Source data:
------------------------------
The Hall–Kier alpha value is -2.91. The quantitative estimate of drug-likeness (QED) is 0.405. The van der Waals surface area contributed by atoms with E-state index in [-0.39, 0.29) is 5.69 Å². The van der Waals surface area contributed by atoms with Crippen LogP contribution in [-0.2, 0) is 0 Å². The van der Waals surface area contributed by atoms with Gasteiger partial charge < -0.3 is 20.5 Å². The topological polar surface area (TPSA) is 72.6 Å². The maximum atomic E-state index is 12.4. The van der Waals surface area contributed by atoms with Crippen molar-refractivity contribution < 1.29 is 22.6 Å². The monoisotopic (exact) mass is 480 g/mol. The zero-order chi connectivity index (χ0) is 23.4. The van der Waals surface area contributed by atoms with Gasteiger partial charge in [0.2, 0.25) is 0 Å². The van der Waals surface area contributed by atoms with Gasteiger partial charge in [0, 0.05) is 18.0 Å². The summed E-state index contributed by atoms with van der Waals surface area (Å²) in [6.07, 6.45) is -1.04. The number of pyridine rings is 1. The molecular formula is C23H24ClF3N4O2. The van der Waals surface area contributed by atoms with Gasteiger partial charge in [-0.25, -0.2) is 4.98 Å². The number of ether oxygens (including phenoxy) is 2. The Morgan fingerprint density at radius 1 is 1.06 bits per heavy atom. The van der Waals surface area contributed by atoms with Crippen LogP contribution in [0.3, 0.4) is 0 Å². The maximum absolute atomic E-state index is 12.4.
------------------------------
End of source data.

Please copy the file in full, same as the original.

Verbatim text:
The Hall–Kier alpha value is -2.91. The quantitative estimate of drug-likeness (QED) is 0.405. The van der Waals surface area contributed by atoms with E-state index in [-0.39, 0.29) is 5.69 Å². The van der Waals surface area contributed by atoms with Crippen LogP contribution in [-0.2, 0) is 0 Å². The van der Waals surface area contributed by atoms with Gasteiger partial charge < -0.3 is 20.5 Å². The topological polar surface area (TPSA) is 72.6 Å². The maximum atomic E-state index is 12.4. The van der Waals surface area contributed by atoms with Crippen molar-refractivity contribution < 1.29 is 22.6 Å². The monoisotopic (exact) mass is 480 g/mol. The zero-order chi connectivity index (χ0) is 23.4. The van der Waals surface area contributed by atoms with Gasteiger partial charge in [0.2, 0.25) is 0 Å². The van der Waals surface area contributed by atoms with Gasteiger partial charge in [0, 0.05) is 18.0 Å². The summed E-state index contributed by atoms with van der Waals surface area (Å²) in [6.07, 6.45) is -1.04. The number of pyridine rings is 1. The molecular formula is C23H24ClF3N4O2. The van der Waals surface area contributed by atoms with Gasteiger partial charge in [-0.25, -0.2) is 4.98 Å². The number of ether oxygens (including phenoxy) is 2. The Morgan fingerprint density at radius 1 is 1.06 bits per heavy atom. The van der Waals surface area contributed by atoms with Crippen LogP contribution in [0.3, 0.4) is 0 Å². The maximum absolute atomic E-state index is 12.4.